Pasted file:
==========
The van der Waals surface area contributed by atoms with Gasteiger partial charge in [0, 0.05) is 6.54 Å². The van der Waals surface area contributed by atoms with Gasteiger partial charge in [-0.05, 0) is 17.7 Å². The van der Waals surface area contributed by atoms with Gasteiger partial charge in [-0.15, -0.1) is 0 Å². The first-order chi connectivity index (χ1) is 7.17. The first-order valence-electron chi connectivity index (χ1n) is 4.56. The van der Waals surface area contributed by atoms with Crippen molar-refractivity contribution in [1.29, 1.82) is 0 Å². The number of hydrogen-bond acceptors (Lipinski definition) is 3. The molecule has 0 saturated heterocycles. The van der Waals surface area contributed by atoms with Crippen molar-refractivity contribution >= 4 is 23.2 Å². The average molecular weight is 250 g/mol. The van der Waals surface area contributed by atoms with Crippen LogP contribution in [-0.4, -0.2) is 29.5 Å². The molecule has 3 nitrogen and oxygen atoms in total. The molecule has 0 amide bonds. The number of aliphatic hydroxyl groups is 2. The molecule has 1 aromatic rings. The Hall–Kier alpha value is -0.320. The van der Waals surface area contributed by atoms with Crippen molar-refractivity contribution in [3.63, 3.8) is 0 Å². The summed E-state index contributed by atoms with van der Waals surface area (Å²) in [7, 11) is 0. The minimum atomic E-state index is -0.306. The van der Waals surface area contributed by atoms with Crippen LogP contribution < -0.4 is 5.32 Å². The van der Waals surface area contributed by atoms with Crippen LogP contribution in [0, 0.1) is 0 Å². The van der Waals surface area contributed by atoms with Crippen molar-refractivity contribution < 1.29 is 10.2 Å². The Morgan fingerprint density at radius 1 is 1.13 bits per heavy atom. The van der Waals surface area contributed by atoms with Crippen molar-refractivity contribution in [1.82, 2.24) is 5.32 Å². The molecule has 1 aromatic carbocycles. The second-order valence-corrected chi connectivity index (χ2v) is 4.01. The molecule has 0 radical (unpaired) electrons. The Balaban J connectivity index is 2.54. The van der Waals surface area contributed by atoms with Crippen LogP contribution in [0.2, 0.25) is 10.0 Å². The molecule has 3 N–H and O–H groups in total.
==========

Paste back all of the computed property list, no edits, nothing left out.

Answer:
The van der Waals surface area contributed by atoms with Gasteiger partial charge in [0, 0.05) is 6.54 Å². The van der Waals surface area contributed by atoms with Gasteiger partial charge in [-0.05, 0) is 17.7 Å². The van der Waals surface area contributed by atoms with Gasteiger partial charge in [-0.15, -0.1) is 0 Å². The first-order chi connectivity index (χ1) is 7.17. The first-order valence-electron chi connectivity index (χ1n) is 4.56. The van der Waals surface area contributed by atoms with Crippen molar-refractivity contribution in [1.29, 1.82) is 0 Å². The number of hydrogen-bond acceptors (Lipinski definition) is 3. The molecule has 0 saturated heterocycles. The van der Waals surface area contributed by atoms with Crippen molar-refractivity contribution >= 4 is 23.2 Å². The average molecular weight is 250 g/mol. The van der Waals surface area contributed by atoms with Crippen LogP contribution in [-0.4, -0.2) is 29.5 Å². The molecule has 3 nitrogen and oxygen atoms in total. The molecule has 0 amide bonds. The number of aliphatic hydroxyl groups is 2. The molecule has 1 aromatic rings. The Hall–Kier alpha value is -0.320. The van der Waals surface area contributed by atoms with Crippen molar-refractivity contribution in [3.63, 3.8) is 0 Å². The summed E-state index contributed by atoms with van der Waals surface area (Å²) in [7, 11) is 0. The minimum atomic E-state index is -0.306. The van der Waals surface area contributed by atoms with Crippen LogP contribution < -0.4 is 5.32 Å². The van der Waals surface area contributed by atoms with Crippen LogP contribution in [0, 0.1) is 0 Å². The van der Waals surface area contributed by atoms with Crippen molar-refractivity contribution < 1.29 is 10.2 Å². The Morgan fingerprint density at radius 1 is 1.13 bits per heavy atom. The van der Waals surface area contributed by atoms with Crippen molar-refractivity contribution in [1.82, 2.24) is 5.32 Å². The molecule has 1 aromatic carbocycles. The second-order valence-corrected chi connectivity index (χ2v) is 4.01. The molecule has 0 radical (unpaired) electrons. The Balaban J connectivity index is 2.54. The van der Waals surface area contributed by atoms with Crippen LogP contribution in [0.2, 0.25) is 10.0 Å². The molecule has 3 N–H and O–H groups in total.